Most people who have an interest in writing and access to the internet are aware that November is National Novel Writing Month (NaNoWriMo). The goal is simple: write 50,000 words in a month's time. Every year countless writers take up the challenge, but some may tell you that 50,000 words is about 49,991 words too many. In order to encourage literary haiku writing and awareness, in late 2010, Michael Dylan Welch conceived the idea of National Haiku Writing Month (NaHaiWriMo). Unlike NaNoWriMo, which has a set number of words to be written by the end of the month, NaHaiWriMo challenges its participants to write one haiku a day for the month of February.

While NaNoWriMo has its own website to host the event, Welch used the popular social network Facebook as HQ for NaHaiWriMo activities. What was initially intended to be a page for updates, information, and the occasional sharing would overflow with haiku starting February 1st and see no sign of ebbing even half a month after the end of the challenge. With over 300 "likes," the NaHaiWriMo page has become a place for poets to share and regularly flex their haiku muscles.

I hopped on the NaHaiWriMo bandwagon shortly after the creation of the Facebook page in October. We were still discussing through message boards how NaHaiWriMo was going to operate, whether participants should be challenged to just write 28 haiku or write once a day, or how poets were going to share work with one another. Ambiguities aside, I was just eager to participate in the upcoming challenge. Like a number of other poets, I took part in the first International Small Stone Writing Month in January as a warm up for February, and to help me settle into a daily writing habit. I honestly expected to only get two or three decent haiku out of the month, but what mattered more was the experience.

Then February came and a snow storm hit the majority of North America, which, I feel, helped set the tone and fostered the activity on Facebook for the rest of the month. Most of the snowed in participating poets, including myself, were content to stay indoors, generate, and share poems. Originally, I hadn't intended to post my own poems outside my personal blog, but I easily became caught up in the spirit of sharing that surged on Facebook. After all, what are haiku for if not for sharing? This encouraged me not only to write haiku every day, but to write good haiku — I wanted to be able to share haiku that I wasn't embarrassed to show my fellow writers. And if I couldn't write a good haiku on some days, I wanted to at least do my best to write something worth editing.

As a result, I didn't just write one, but multiple haiku a day. This, too, was fostered by the snow storm, when I had no excuse to do anything but curl up on the couch with my journal and write to my heart's content. I would do haiku sprints to see how many variations I could write within a certain time frame, which came in handy on days I honestly didn't feel like writing anything or didn't know what to write. It also made me revise poems that would have otherwise been discarded and never brought to their full potential. Those first two weeks were invigorating; I basked in haiku bliss and the rush of generating work I actually liked. Either due to my over-enthusiasm, or the growing demands of school, I began to feel a little winded by the third week. Nevertheless, I made it through, and although I posted 28 haiku, in total, I ended up writing probably three times that. Logging in to Facebook to see my newsfeed flooded with poems on a daily basis inspired me to keep writing.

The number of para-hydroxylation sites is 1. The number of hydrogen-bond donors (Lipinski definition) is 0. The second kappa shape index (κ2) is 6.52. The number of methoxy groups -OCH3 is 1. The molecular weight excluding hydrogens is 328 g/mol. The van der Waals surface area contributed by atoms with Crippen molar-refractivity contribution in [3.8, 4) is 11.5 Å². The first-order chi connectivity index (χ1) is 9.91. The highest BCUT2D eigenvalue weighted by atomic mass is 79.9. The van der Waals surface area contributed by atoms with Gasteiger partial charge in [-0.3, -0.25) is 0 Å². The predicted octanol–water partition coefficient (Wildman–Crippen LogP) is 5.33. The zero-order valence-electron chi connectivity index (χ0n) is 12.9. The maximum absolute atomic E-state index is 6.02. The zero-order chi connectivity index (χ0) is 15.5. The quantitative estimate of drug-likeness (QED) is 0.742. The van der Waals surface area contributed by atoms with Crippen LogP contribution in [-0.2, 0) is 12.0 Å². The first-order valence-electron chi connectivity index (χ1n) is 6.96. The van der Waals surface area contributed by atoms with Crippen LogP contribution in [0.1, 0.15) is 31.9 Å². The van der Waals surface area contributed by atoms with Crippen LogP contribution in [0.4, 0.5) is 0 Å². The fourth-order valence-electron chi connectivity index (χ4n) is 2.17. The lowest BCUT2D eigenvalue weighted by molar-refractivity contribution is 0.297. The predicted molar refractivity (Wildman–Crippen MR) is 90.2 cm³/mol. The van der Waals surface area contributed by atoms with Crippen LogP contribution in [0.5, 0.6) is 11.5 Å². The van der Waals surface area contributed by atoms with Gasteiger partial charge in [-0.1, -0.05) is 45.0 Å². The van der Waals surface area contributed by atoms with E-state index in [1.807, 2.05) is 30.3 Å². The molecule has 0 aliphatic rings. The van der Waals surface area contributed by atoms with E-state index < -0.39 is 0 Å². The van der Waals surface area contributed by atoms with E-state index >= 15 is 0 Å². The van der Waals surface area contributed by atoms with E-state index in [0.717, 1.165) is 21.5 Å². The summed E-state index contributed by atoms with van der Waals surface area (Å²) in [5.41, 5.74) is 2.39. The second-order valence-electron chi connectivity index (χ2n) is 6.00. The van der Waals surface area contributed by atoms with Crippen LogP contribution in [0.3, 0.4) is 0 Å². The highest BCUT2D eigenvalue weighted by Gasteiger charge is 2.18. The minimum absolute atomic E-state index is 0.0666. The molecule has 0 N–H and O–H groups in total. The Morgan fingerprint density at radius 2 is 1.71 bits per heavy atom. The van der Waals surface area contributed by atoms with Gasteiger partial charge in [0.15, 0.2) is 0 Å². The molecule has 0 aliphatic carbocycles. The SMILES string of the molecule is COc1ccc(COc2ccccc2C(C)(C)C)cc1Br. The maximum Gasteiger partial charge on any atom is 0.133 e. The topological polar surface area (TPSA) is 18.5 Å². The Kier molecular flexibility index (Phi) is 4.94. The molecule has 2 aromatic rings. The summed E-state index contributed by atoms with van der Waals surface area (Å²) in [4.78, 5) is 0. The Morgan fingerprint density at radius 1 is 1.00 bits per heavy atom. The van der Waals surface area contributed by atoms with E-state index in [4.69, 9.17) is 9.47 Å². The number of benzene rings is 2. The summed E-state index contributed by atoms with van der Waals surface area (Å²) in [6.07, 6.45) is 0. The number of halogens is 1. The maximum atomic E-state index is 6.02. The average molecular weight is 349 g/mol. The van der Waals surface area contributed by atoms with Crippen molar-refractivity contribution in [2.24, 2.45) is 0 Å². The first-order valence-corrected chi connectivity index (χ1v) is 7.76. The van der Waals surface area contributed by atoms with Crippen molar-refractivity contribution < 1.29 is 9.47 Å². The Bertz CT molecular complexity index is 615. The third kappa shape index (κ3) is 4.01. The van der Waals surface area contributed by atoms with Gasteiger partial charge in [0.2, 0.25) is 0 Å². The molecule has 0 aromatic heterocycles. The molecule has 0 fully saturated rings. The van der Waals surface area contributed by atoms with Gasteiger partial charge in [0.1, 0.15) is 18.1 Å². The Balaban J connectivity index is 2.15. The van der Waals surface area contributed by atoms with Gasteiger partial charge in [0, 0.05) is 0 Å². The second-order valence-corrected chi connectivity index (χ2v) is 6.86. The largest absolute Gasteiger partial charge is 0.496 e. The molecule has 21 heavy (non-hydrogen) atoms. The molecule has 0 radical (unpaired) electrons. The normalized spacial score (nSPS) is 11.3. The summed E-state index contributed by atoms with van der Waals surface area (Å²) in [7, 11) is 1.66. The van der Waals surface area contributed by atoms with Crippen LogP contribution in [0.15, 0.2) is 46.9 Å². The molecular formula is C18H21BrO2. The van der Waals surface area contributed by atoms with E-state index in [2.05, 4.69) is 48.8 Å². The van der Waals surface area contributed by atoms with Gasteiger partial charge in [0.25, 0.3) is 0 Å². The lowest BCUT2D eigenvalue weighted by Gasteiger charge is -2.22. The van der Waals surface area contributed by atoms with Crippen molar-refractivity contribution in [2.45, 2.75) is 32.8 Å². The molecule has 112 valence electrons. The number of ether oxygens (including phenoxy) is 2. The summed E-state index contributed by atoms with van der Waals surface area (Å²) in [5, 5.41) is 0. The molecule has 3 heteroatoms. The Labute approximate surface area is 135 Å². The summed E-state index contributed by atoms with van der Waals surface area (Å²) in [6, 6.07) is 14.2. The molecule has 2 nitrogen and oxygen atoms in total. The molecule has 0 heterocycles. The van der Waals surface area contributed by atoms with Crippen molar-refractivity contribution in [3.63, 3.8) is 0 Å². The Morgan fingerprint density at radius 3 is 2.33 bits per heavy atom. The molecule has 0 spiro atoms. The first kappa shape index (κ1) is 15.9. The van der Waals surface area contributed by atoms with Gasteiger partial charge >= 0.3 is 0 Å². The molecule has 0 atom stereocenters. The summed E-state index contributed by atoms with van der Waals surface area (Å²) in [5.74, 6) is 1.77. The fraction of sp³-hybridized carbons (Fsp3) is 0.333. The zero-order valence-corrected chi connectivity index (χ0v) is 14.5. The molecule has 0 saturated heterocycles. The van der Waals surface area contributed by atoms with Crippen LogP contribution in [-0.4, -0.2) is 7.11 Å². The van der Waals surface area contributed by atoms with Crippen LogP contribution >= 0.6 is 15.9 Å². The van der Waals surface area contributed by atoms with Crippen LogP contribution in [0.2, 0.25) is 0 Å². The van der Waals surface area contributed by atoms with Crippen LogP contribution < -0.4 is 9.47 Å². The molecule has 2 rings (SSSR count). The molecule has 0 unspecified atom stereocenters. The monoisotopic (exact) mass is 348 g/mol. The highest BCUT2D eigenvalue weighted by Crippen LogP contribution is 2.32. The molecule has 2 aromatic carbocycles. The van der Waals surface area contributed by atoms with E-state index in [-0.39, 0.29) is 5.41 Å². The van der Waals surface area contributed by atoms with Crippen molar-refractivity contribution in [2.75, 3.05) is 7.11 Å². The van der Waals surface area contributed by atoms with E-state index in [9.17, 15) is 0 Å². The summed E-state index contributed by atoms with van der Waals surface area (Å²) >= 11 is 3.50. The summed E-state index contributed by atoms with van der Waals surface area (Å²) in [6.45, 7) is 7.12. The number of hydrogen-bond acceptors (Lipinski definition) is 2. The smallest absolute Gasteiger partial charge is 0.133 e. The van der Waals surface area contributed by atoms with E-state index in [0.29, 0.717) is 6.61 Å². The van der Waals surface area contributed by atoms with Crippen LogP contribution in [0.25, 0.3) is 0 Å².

While the main goal of challenges such as NaNoWriMo or NaHaiWriMo is to practice writing, participants also cherish the social interaction The haiku community is already close-knit and active on Facebook, but the NaHaiWriMo challenge brought everyone together as a group rather than private exchanges between individuals. Since the community's members are scattered across the globe, poets typically only get the chance to gather in large groups such as this once a year at most (or every other year for conferences such as Haiku North America). Through Facebook poets of all skill levels used NaHaiWriMo as a networking experience as well as writing experience.

When discussing the atmosphere with others, particularly fledgling poets, they all used words such as "nurturing," "supportive," "friendly," and even "educational." By following the discussion boards and prompts for discussion, they learned about craft and different styles and approaches to haiku. In short, the community became more publicly active on Facebook, and raised awareness, just as Welch hoped that it would. Wayne Chou, a friend of mine who has been writing haiku here and there for the last couple years but only now daring to venture out into the community commented, saying that the lively poets and their enthusiasm, "fostered a great arena for nurturing newbies like myself, and a great new venue for the art form to flourish and be shared" (Chou). Because of this environment and the welcoming nature of the poets, he felt encouraged to not only write better haiku, but to begin writing outside his comfort zone and explore the intricacies of haiku. Wayne was not the only one to feel as though he was pushing himself outside his comfort zone (in a good way).

haijinx
volume IV, issue 1
March 2011

entrée

welcome

haikai

haiku | haiga | haibun

about this issue

acknowledgements
contributors

fin

haijinx IV:1 (March 2011)

Copyright © 2001-2011 Mark Brooks (haijinx). All rights reserved.

The copyrights of individual poems, articles, translations, and images belong to their individual authors. The editors do not necessarily endorse the opinions of authors, nor do they assume responsibility for factual errors, infringements of copyrights, or omissions in acknowledgements.

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